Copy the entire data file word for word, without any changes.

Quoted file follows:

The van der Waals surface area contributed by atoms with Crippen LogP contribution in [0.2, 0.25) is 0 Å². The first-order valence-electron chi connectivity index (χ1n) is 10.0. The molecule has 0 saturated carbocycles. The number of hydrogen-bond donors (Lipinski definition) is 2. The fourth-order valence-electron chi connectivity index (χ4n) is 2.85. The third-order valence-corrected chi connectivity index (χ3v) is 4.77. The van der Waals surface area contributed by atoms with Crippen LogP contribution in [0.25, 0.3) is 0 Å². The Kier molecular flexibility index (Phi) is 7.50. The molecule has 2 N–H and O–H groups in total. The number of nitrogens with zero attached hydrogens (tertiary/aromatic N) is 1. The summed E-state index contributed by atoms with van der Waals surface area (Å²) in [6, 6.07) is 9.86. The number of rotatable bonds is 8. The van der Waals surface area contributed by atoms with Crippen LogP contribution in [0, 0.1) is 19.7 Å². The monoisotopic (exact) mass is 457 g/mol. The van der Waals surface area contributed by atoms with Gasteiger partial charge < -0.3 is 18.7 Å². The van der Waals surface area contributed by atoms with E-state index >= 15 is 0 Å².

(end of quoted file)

The van der Waals surface area contributed by atoms with Crippen LogP contribution in [0.2, 0.25) is 0 Å². The first-order valence-electron chi connectivity index (χ1n) is 10.0. The molecule has 0 saturated carbocycles. The number of hydrogen-bond donors (Lipinski definition) is 2. The fourth-order valence-electron chi connectivity index (χ4n) is 2.85. The third-order valence-corrected chi connectivity index (χ3v) is 4.77. The van der Waals surface area contributed by atoms with Crippen LogP contribution in [0.25, 0.3) is 0 Å². The Kier molecular flexibility index (Phi) is 7.50. The molecule has 2 N–H and O–H groups in total. The number of nitrogens with zero attached hydrogens (tertiary/aromatic N) is 1. The summed E-state index contributed by atoms with van der Waals surface area (Å²) in [6, 6.07) is 9.86. The number of rotatable bonds is 8. The van der Waals surface area contributed by atoms with Crippen LogP contribution in [0, 0.1) is 19.7 Å². The monoisotopic (exact) mass is 457 g/mol. The van der Waals surface area contributed by atoms with Gasteiger partial charge < -0.3 is 18.7 Å². The van der Waals surface area contributed by atoms with E-state index >= 15 is 0 Å².